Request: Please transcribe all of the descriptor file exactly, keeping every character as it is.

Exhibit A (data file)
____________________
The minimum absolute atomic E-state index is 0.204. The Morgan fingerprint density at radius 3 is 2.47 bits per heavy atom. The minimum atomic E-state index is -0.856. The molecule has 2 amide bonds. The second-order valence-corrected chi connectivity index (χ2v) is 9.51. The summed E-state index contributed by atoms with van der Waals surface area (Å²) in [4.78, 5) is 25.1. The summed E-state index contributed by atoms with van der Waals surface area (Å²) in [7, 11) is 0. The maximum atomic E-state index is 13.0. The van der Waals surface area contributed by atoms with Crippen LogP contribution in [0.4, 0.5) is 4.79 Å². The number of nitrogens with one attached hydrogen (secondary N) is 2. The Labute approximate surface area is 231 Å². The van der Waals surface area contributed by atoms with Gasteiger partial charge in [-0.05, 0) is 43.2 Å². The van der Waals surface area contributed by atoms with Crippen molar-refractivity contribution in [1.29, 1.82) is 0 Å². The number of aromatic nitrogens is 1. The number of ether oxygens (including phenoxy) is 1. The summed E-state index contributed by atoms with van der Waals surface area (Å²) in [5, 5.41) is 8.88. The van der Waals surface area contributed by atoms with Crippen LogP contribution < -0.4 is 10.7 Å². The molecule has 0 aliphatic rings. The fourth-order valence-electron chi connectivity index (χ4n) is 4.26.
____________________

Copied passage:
The minimum absolute atomic E-state index is 0.204. The Morgan fingerprint density at radius 3 is 2.47 bits per heavy atom. The minimum atomic E-state index is -0.856. The molecule has 2 amide bonds. The second-order valence-corrected chi connectivity index (χ2v) is 9.51. The summed E-state index contributed by atoms with van der Waals surface area (Å²) in [4.78, 5) is 25.1. The summed E-state index contributed by atoms with van der Waals surface area (Å²) in [7, 11) is 0. The maximum atomic E-state index is 13.0. The van der Waals surface area contributed by atoms with Crippen LogP contribution in [0.4, 0.5) is 4.79 Å². The number of nitrogens with one attached hydrogen (secondary N) is 2. The Labute approximate surface area is 231 Å². The van der Waals surface area contributed by atoms with Gasteiger partial charge in [-0.05, 0) is 43.2 Å². The van der Waals surface area contributed by atoms with Crippen molar-refractivity contribution in [1.29, 1.82) is 0 Å². The number of aromatic nitrogens is 1. The number of ether oxygens (including phenoxy) is 1. The summed E-state index contributed by atoms with van der Waals surface area (Å²) in [5, 5.41) is 8.88. The van der Waals surface area contributed by atoms with Crippen LogP contribution < -0.4 is 10.7 Å². The molecule has 0 aliphatic rings. The fourth-order valence-electron chi connectivity index (χ4n) is 4.26.